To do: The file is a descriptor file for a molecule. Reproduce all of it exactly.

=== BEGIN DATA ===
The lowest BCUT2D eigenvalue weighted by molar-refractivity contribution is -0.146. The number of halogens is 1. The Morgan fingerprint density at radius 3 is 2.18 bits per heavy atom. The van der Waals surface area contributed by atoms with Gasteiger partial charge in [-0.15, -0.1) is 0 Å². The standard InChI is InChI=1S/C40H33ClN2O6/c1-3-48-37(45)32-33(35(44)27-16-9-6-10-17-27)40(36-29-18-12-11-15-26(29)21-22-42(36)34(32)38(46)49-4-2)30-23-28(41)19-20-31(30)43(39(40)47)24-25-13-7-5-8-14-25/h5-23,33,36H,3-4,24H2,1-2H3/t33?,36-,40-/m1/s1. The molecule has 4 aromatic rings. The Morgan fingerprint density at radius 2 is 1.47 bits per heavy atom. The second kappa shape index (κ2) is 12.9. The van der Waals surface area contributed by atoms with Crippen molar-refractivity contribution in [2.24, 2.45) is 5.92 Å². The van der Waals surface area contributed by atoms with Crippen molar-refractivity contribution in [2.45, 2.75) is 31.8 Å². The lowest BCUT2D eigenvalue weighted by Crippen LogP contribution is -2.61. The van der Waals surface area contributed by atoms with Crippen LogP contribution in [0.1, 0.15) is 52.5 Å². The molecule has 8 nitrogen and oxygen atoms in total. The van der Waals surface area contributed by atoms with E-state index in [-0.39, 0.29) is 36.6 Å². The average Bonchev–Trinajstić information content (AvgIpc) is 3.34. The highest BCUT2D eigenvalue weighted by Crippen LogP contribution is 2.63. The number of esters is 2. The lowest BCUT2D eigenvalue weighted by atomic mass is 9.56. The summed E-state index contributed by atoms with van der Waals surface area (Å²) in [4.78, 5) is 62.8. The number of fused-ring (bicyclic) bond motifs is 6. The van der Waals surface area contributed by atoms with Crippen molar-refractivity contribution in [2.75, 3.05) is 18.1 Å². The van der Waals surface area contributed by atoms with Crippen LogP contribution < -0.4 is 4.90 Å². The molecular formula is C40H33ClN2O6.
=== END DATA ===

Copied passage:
The lowest BCUT2D eigenvalue weighted by molar-refractivity contribution is -0.146. The number of halogens is 1. The Morgan fingerprint density at radius 3 is 2.18 bits per heavy atom. The van der Waals surface area contributed by atoms with Gasteiger partial charge in [-0.15, -0.1) is 0 Å². The standard InChI is InChI=1S/C40H33ClN2O6/c1-3-48-37(45)32-33(35(44)27-16-9-6-10-17-27)40(36-29-18-12-11-15-26(29)21-22-42(36)34(32)38(46)49-4-2)30-23-28(41)19-20-31(30)43(39(40)47)24-25-13-7-5-8-14-25/h5-23,33,36H,3-4,24H2,1-2H3/t33?,36-,40-/m1/s1. The molecule has 4 aromatic rings. The Morgan fingerprint density at radius 2 is 1.47 bits per heavy atom. The second kappa shape index (κ2) is 12.9. The van der Waals surface area contributed by atoms with Crippen molar-refractivity contribution in [2.24, 2.45) is 5.92 Å². The van der Waals surface area contributed by atoms with Crippen molar-refractivity contribution in [2.45, 2.75) is 31.8 Å². The lowest BCUT2D eigenvalue weighted by Crippen LogP contribution is -2.61. The van der Waals surface area contributed by atoms with Crippen LogP contribution in [0.1, 0.15) is 52.5 Å². The molecule has 8 nitrogen and oxygen atoms in total. The van der Waals surface area contributed by atoms with E-state index in [-0.39, 0.29) is 36.6 Å². The average Bonchev–Trinajstić information content (AvgIpc) is 3.34. The highest BCUT2D eigenvalue weighted by Crippen LogP contribution is 2.63. The number of esters is 2. The lowest BCUT2D eigenvalue weighted by atomic mass is 9.56. The summed E-state index contributed by atoms with van der Waals surface area (Å²) in [4.78, 5) is 62.8. The number of fused-ring (bicyclic) bond motifs is 6. The van der Waals surface area contributed by atoms with Crippen molar-refractivity contribution in [2.75, 3.05) is 18.1 Å². The van der Waals surface area contributed by atoms with Crippen LogP contribution < -0.4 is 4.90 Å². The molecular formula is C40H33ClN2O6.